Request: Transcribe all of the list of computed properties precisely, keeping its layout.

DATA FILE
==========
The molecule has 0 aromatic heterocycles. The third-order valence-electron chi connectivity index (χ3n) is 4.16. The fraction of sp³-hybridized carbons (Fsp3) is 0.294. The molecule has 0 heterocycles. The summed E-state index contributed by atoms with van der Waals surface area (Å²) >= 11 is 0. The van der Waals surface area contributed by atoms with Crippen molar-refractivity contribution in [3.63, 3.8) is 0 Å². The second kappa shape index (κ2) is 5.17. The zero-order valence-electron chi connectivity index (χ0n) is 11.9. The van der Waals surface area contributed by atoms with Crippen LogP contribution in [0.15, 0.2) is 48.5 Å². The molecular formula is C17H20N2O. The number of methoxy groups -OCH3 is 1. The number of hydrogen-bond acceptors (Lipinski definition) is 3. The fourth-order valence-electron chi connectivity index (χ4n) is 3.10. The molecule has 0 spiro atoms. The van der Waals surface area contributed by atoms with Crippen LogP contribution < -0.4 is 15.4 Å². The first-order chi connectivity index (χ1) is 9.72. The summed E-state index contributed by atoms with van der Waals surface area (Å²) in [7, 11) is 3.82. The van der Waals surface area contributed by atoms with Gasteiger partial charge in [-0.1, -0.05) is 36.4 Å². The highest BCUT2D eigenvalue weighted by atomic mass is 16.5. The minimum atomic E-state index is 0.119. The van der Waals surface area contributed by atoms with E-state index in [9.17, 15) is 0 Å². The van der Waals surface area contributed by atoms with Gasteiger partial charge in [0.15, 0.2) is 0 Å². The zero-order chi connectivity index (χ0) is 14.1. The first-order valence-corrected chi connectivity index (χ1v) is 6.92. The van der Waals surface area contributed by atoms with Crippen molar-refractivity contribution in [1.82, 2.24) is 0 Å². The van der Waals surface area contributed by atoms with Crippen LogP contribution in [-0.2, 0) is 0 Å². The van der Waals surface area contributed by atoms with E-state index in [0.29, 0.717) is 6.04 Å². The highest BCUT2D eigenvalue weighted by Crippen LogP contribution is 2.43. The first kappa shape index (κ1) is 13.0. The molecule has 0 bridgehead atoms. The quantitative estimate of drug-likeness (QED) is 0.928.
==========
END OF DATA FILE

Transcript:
The molecule has 0 aromatic heterocycles. The third-order valence-electron chi connectivity index (χ3n) is 4.16. The fraction of sp³-hybridized carbons (Fsp3) is 0.294. The molecule has 0 heterocycles. The summed E-state index contributed by atoms with van der Waals surface area (Å²) >= 11 is 0. The van der Waals surface area contributed by atoms with Crippen molar-refractivity contribution in [3.63, 3.8) is 0 Å². The second kappa shape index (κ2) is 5.17. The zero-order valence-electron chi connectivity index (χ0n) is 11.9. The van der Waals surface area contributed by atoms with Crippen LogP contribution in [0.15, 0.2) is 48.5 Å². The molecular formula is C17H20N2O. The number of methoxy groups -OCH3 is 1. The number of hydrogen-bond acceptors (Lipinski definition) is 3. The fourth-order valence-electron chi connectivity index (χ4n) is 3.10. The molecule has 0 spiro atoms. The van der Waals surface area contributed by atoms with Crippen LogP contribution < -0.4 is 15.4 Å². The first-order chi connectivity index (χ1) is 9.72. The summed E-state index contributed by atoms with van der Waals surface area (Å²) in [7, 11) is 3.82. The van der Waals surface area contributed by atoms with Gasteiger partial charge in [-0.1, -0.05) is 36.4 Å². The highest BCUT2D eigenvalue weighted by atomic mass is 16.5. The minimum atomic E-state index is 0.119. The van der Waals surface area contributed by atoms with E-state index in [9.17, 15) is 0 Å². The van der Waals surface area contributed by atoms with Gasteiger partial charge in [0.15, 0.2) is 0 Å². The zero-order chi connectivity index (χ0) is 14.1. The first-order valence-corrected chi connectivity index (χ1v) is 6.92. The van der Waals surface area contributed by atoms with Crippen molar-refractivity contribution in [1.82, 2.24) is 0 Å². The van der Waals surface area contributed by atoms with Crippen LogP contribution in [-0.2, 0) is 0 Å². The van der Waals surface area contributed by atoms with E-state index in [0.29, 0.717) is 6.04 Å². The highest BCUT2D eigenvalue weighted by Crippen LogP contribution is 2.43. The first kappa shape index (κ1) is 13.0. The molecule has 0 bridgehead atoms. The quantitative estimate of drug-likeness (QED) is 0.928.